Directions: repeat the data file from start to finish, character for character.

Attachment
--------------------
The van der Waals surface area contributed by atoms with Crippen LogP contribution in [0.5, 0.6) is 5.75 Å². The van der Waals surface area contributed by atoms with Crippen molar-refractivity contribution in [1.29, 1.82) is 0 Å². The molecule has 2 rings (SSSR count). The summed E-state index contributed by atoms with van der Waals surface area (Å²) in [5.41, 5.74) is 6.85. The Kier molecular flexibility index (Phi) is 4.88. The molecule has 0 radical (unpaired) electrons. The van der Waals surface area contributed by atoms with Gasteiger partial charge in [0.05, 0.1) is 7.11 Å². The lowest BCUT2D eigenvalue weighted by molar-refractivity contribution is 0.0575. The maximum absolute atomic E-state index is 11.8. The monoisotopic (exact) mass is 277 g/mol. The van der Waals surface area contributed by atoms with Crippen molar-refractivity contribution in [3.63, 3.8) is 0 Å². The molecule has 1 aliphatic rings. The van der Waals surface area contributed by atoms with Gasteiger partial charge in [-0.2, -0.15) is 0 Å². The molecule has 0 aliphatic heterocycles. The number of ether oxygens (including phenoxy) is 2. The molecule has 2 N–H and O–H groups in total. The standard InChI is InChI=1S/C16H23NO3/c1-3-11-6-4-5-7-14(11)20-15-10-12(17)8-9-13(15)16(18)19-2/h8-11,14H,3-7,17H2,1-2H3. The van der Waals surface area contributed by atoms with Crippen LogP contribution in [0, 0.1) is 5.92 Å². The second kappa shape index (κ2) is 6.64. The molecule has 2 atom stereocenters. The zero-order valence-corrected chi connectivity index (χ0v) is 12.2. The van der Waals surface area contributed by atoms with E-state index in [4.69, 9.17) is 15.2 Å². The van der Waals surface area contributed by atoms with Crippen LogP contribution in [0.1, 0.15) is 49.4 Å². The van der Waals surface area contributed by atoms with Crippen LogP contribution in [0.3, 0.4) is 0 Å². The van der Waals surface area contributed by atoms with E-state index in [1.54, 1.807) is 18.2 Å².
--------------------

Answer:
The van der Waals surface area contributed by atoms with Crippen LogP contribution in [0.5, 0.6) is 5.75 Å². The van der Waals surface area contributed by atoms with Crippen molar-refractivity contribution in [1.29, 1.82) is 0 Å². The molecule has 2 rings (SSSR count). The summed E-state index contributed by atoms with van der Waals surface area (Å²) in [5.41, 5.74) is 6.85. The Kier molecular flexibility index (Phi) is 4.88. The molecule has 0 radical (unpaired) electrons. The van der Waals surface area contributed by atoms with Gasteiger partial charge in [0.05, 0.1) is 7.11 Å². The lowest BCUT2D eigenvalue weighted by molar-refractivity contribution is 0.0575. The maximum absolute atomic E-state index is 11.8. The monoisotopic (exact) mass is 277 g/mol. The van der Waals surface area contributed by atoms with Crippen molar-refractivity contribution in [3.63, 3.8) is 0 Å². The molecule has 1 aliphatic rings. The van der Waals surface area contributed by atoms with Gasteiger partial charge in [-0.2, -0.15) is 0 Å². The molecule has 0 aliphatic heterocycles. The number of ether oxygens (including phenoxy) is 2. The molecule has 2 N–H and O–H groups in total. The standard InChI is InChI=1S/C16H23NO3/c1-3-11-6-4-5-7-14(11)20-15-10-12(17)8-9-13(15)16(18)19-2/h8-11,14H,3-7,17H2,1-2H3. The van der Waals surface area contributed by atoms with Crippen LogP contribution in [0, 0.1) is 5.92 Å². The second kappa shape index (κ2) is 6.64. The molecule has 2 atom stereocenters. The zero-order valence-corrected chi connectivity index (χ0v) is 12.2. The van der Waals surface area contributed by atoms with E-state index in [4.69, 9.17) is 15.2 Å². The van der Waals surface area contributed by atoms with Crippen LogP contribution in [0.1, 0.15) is 49.4 Å². The van der Waals surface area contributed by atoms with Crippen LogP contribution in [0.3, 0.4) is 0 Å². The van der Waals surface area contributed by atoms with E-state index in [1.54, 1.807) is 18.2 Å².